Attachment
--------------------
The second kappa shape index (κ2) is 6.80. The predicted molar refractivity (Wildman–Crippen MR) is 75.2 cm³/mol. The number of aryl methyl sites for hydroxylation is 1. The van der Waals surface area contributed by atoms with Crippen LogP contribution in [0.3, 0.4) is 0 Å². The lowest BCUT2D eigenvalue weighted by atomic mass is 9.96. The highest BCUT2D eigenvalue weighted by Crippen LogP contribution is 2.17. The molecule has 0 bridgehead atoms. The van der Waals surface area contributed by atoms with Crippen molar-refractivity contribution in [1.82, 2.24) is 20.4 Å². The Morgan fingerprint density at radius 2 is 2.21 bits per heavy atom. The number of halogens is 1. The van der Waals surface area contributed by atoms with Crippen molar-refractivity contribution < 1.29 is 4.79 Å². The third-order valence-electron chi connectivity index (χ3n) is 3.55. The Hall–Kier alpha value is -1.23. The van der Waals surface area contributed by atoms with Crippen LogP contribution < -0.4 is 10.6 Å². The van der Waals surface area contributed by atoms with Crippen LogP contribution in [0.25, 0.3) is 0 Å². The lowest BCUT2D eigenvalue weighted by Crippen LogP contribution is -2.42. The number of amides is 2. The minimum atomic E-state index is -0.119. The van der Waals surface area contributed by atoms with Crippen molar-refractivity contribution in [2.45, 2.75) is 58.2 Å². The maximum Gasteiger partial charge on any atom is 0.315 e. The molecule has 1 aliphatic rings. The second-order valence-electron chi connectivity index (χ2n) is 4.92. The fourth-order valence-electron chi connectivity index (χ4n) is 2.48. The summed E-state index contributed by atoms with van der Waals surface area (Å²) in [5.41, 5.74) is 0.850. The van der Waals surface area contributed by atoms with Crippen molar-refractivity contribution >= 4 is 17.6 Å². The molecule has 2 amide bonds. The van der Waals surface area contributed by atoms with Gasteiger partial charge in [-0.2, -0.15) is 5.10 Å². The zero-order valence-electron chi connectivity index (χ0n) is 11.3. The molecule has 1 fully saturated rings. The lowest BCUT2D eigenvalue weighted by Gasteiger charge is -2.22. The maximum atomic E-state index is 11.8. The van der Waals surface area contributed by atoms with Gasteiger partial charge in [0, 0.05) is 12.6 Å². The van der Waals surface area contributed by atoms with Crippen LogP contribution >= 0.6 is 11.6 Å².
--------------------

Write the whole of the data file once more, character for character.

The second kappa shape index (κ2) is 6.80. The predicted molar refractivity (Wildman–Crippen MR) is 75.2 cm³/mol. The number of aryl methyl sites for hydroxylation is 1. The van der Waals surface area contributed by atoms with Crippen LogP contribution in [0.3, 0.4) is 0 Å². The lowest BCUT2D eigenvalue weighted by atomic mass is 9.96. The highest BCUT2D eigenvalue weighted by Crippen LogP contribution is 2.17. The molecule has 0 bridgehead atoms. The van der Waals surface area contributed by atoms with Crippen molar-refractivity contribution in [1.82, 2.24) is 20.4 Å². The Morgan fingerprint density at radius 2 is 2.21 bits per heavy atom. The number of halogens is 1. The van der Waals surface area contributed by atoms with Crippen molar-refractivity contribution < 1.29 is 4.79 Å². The third-order valence-electron chi connectivity index (χ3n) is 3.55. The Hall–Kier alpha value is -1.23. The van der Waals surface area contributed by atoms with Crippen LogP contribution < -0.4 is 10.6 Å². The van der Waals surface area contributed by atoms with Crippen LogP contribution in [0.25, 0.3) is 0 Å². The lowest BCUT2D eigenvalue weighted by Crippen LogP contribution is -2.42. The number of amides is 2. The minimum atomic E-state index is -0.119. The van der Waals surface area contributed by atoms with Crippen molar-refractivity contribution in [2.45, 2.75) is 58.2 Å². The maximum Gasteiger partial charge on any atom is 0.315 e. The molecule has 1 aliphatic rings. The second-order valence-electron chi connectivity index (χ2n) is 4.92. The fourth-order valence-electron chi connectivity index (χ4n) is 2.48. The summed E-state index contributed by atoms with van der Waals surface area (Å²) in [5.41, 5.74) is 0.850. The van der Waals surface area contributed by atoms with Crippen molar-refractivity contribution >= 4 is 17.6 Å². The molecule has 2 amide bonds. The van der Waals surface area contributed by atoms with Gasteiger partial charge in [-0.2, -0.15) is 5.10 Å². The zero-order valence-electron chi connectivity index (χ0n) is 11.3. The molecule has 1 fully saturated rings. The lowest BCUT2D eigenvalue weighted by Gasteiger charge is -2.22. The maximum atomic E-state index is 11.8. The van der Waals surface area contributed by atoms with Gasteiger partial charge in [0, 0.05) is 12.6 Å². The van der Waals surface area contributed by atoms with Crippen LogP contribution >= 0.6 is 11.6 Å².